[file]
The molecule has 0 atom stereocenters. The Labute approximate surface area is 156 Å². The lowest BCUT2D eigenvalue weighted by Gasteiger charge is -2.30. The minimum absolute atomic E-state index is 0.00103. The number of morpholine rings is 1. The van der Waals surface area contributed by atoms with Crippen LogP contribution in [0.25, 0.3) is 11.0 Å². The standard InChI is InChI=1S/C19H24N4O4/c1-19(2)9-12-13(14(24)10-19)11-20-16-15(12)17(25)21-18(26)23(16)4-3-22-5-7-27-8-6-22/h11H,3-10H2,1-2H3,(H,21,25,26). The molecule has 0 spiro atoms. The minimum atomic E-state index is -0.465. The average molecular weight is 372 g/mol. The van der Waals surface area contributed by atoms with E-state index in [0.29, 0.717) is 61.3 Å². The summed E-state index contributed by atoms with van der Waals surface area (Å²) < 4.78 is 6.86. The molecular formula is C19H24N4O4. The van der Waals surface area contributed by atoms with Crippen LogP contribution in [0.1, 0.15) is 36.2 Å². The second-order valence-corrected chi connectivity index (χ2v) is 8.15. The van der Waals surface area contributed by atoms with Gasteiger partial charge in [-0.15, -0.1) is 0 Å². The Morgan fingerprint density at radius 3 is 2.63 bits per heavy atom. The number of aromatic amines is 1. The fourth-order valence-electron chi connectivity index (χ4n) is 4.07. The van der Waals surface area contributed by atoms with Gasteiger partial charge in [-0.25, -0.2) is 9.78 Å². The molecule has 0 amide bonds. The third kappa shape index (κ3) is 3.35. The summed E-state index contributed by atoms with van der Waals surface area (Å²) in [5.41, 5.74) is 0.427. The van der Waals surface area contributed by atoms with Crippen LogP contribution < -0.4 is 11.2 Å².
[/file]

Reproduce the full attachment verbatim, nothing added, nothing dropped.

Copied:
The molecule has 0 atom stereocenters. The Labute approximate surface area is 156 Å². The lowest BCUT2D eigenvalue weighted by Gasteiger charge is -2.30. The minimum absolute atomic E-state index is 0.00103. The number of morpholine rings is 1. The van der Waals surface area contributed by atoms with Crippen LogP contribution in [0.25, 0.3) is 11.0 Å². The standard InChI is InChI=1S/C19H24N4O4/c1-19(2)9-12-13(14(24)10-19)11-20-16-15(12)17(25)21-18(26)23(16)4-3-22-5-7-27-8-6-22/h11H,3-10H2,1-2H3,(H,21,25,26). The molecule has 0 spiro atoms. The minimum atomic E-state index is -0.465. The average molecular weight is 372 g/mol. The van der Waals surface area contributed by atoms with E-state index in [0.29, 0.717) is 61.3 Å². The summed E-state index contributed by atoms with van der Waals surface area (Å²) < 4.78 is 6.86. The molecular formula is C19H24N4O4. The van der Waals surface area contributed by atoms with Crippen LogP contribution in [0.1, 0.15) is 36.2 Å². The second-order valence-corrected chi connectivity index (χ2v) is 8.15. The van der Waals surface area contributed by atoms with Gasteiger partial charge in [-0.15, -0.1) is 0 Å². The Morgan fingerprint density at radius 3 is 2.63 bits per heavy atom. The number of aromatic amines is 1. The fourth-order valence-electron chi connectivity index (χ4n) is 4.07. The van der Waals surface area contributed by atoms with Gasteiger partial charge in [-0.25, -0.2) is 9.78 Å². The molecule has 0 amide bonds. The third kappa shape index (κ3) is 3.35. The summed E-state index contributed by atoms with van der Waals surface area (Å²) in [5.41, 5.74) is 0.427. The van der Waals surface area contributed by atoms with Crippen LogP contribution < -0.4 is 11.2 Å².